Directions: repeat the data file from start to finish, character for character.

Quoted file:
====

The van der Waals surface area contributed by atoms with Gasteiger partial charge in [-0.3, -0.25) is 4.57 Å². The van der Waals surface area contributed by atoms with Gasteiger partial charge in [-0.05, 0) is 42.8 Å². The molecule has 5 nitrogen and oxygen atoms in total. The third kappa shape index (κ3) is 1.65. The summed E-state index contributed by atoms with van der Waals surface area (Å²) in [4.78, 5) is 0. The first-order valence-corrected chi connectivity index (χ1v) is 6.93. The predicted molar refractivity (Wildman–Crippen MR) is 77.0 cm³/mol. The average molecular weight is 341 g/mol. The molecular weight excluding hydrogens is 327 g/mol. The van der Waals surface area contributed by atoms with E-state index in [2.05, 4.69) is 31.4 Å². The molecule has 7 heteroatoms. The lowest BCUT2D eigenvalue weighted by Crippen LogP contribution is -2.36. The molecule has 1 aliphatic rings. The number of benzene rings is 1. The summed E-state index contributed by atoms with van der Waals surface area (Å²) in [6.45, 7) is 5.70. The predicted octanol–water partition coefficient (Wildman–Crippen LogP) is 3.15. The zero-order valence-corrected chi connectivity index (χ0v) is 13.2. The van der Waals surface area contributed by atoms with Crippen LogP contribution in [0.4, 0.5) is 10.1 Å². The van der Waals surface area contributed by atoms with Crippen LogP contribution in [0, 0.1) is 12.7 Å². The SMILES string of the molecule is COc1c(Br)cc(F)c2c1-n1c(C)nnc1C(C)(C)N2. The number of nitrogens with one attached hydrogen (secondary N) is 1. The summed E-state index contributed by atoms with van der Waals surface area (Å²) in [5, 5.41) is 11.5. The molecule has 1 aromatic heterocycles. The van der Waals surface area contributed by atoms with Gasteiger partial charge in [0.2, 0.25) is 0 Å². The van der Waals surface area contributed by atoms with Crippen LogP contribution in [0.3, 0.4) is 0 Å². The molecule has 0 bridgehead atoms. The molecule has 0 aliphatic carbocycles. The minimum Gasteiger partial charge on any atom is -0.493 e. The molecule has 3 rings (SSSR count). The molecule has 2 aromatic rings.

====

The van der Waals surface area contributed by atoms with Gasteiger partial charge in [-0.3, -0.25) is 4.57 Å². The van der Waals surface area contributed by atoms with Gasteiger partial charge in [-0.05, 0) is 42.8 Å². The molecule has 5 nitrogen and oxygen atoms in total. The third kappa shape index (κ3) is 1.65. The summed E-state index contributed by atoms with van der Waals surface area (Å²) in [4.78, 5) is 0. The first-order valence-corrected chi connectivity index (χ1v) is 6.93. The predicted molar refractivity (Wildman–Crippen MR) is 77.0 cm³/mol. The average molecular weight is 341 g/mol. The molecular weight excluding hydrogens is 327 g/mol. The van der Waals surface area contributed by atoms with E-state index in [2.05, 4.69) is 31.4 Å². The molecule has 7 heteroatoms. The lowest BCUT2D eigenvalue weighted by Crippen LogP contribution is -2.36. The molecule has 1 aliphatic rings. The number of benzene rings is 1. The summed E-state index contributed by atoms with van der Waals surface area (Å²) in [6.45, 7) is 5.70. The predicted octanol–water partition coefficient (Wildman–Crippen LogP) is 3.15. The zero-order valence-corrected chi connectivity index (χ0v) is 13.2. The van der Waals surface area contributed by atoms with Crippen LogP contribution in [0.4, 0.5) is 10.1 Å². The van der Waals surface area contributed by atoms with Crippen LogP contribution in [0, 0.1) is 12.7 Å². The SMILES string of the molecule is COc1c(Br)cc(F)c2c1-n1c(C)nnc1C(C)(C)N2. The number of nitrogens with one attached hydrogen (secondary N) is 1. The summed E-state index contributed by atoms with van der Waals surface area (Å²) in [5, 5.41) is 11.5. The molecule has 1 aromatic heterocycles. The van der Waals surface area contributed by atoms with Gasteiger partial charge in [0.2, 0.25) is 0 Å². The van der Waals surface area contributed by atoms with Crippen LogP contribution in [0.3, 0.4) is 0 Å². The molecule has 0 bridgehead atoms. The molecule has 0 aliphatic carbocycles. The minimum Gasteiger partial charge on any atom is -0.493 e. The molecule has 3 rings (SSSR count). The molecule has 2 aromatic rings.